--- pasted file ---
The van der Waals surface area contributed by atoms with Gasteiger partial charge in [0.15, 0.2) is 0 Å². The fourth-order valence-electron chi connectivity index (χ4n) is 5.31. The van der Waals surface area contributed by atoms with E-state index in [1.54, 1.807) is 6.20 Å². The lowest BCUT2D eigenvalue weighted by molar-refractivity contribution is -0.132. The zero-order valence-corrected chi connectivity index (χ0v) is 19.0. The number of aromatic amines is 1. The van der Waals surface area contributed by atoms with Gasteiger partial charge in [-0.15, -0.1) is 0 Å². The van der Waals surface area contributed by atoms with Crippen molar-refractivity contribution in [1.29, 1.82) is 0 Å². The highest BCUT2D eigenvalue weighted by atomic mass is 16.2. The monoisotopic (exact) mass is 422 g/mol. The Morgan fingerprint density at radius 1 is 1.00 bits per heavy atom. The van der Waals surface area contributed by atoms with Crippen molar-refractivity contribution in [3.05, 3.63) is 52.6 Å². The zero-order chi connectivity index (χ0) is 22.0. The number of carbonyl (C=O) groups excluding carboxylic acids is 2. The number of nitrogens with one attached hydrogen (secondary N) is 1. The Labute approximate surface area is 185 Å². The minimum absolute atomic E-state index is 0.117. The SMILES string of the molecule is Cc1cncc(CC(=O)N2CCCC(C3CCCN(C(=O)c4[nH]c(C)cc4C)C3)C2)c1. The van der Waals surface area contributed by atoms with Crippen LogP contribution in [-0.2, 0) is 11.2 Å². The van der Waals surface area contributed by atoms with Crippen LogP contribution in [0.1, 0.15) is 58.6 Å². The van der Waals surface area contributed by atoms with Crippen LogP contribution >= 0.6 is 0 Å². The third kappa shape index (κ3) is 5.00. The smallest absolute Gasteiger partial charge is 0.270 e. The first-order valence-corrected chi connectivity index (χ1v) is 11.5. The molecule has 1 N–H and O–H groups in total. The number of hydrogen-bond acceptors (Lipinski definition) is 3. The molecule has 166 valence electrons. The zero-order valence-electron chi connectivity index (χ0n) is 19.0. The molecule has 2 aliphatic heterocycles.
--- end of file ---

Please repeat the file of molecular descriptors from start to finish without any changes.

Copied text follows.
The van der Waals surface area contributed by atoms with Gasteiger partial charge in [0.15, 0.2) is 0 Å². The fourth-order valence-electron chi connectivity index (χ4n) is 5.31. The van der Waals surface area contributed by atoms with E-state index in [1.54, 1.807) is 6.20 Å². The lowest BCUT2D eigenvalue weighted by molar-refractivity contribution is -0.132. The zero-order valence-corrected chi connectivity index (χ0v) is 19.0. The number of aromatic amines is 1. The van der Waals surface area contributed by atoms with Gasteiger partial charge in [-0.15, -0.1) is 0 Å². The van der Waals surface area contributed by atoms with Crippen molar-refractivity contribution in [1.29, 1.82) is 0 Å². The highest BCUT2D eigenvalue weighted by atomic mass is 16.2. The monoisotopic (exact) mass is 422 g/mol. The Morgan fingerprint density at radius 1 is 1.00 bits per heavy atom. The van der Waals surface area contributed by atoms with Crippen molar-refractivity contribution in [3.05, 3.63) is 52.6 Å². The zero-order chi connectivity index (χ0) is 22.0. The number of carbonyl (C=O) groups excluding carboxylic acids is 2. The number of nitrogens with one attached hydrogen (secondary N) is 1. The Labute approximate surface area is 185 Å². The minimum absolute atomic E-state index is 0.117. The SMILES string of the molecule is Cc1cncc(CC(=O)N2CCCC(C3CCCN(C(=O)c4[nH]c(C)cc4C)C3)C2)c1. The van der Waals surface area contributed by atoms with Crippen LogP contribution in [-0.2, 0) is 11.2 Å². The van der Waals surface area contributed by atoms with Crippen LogP contribution in [0.1, 0.15) is 58.6 Å². The van der Waals surface area contributed by atoms with Crippen LogP contribution >= 0.6 is 0 Å². The third kappa shape index (κ3) is 5.00. The smallest absolute Gasteiger partial charge is 0.270 e. The first-order valence-corrected chi connectivity index (χ1v) is 11.5. The molecule has 1 N–H and O–H groups in total. The number of hydrogen-bond acceptors (Lipinski definition) is 3. The molecule has 166 valence electrons. The zero-order valence-electron chi connectivity index (χ0n) is 19.0. The molecule has 2 aliphatic heterocycles.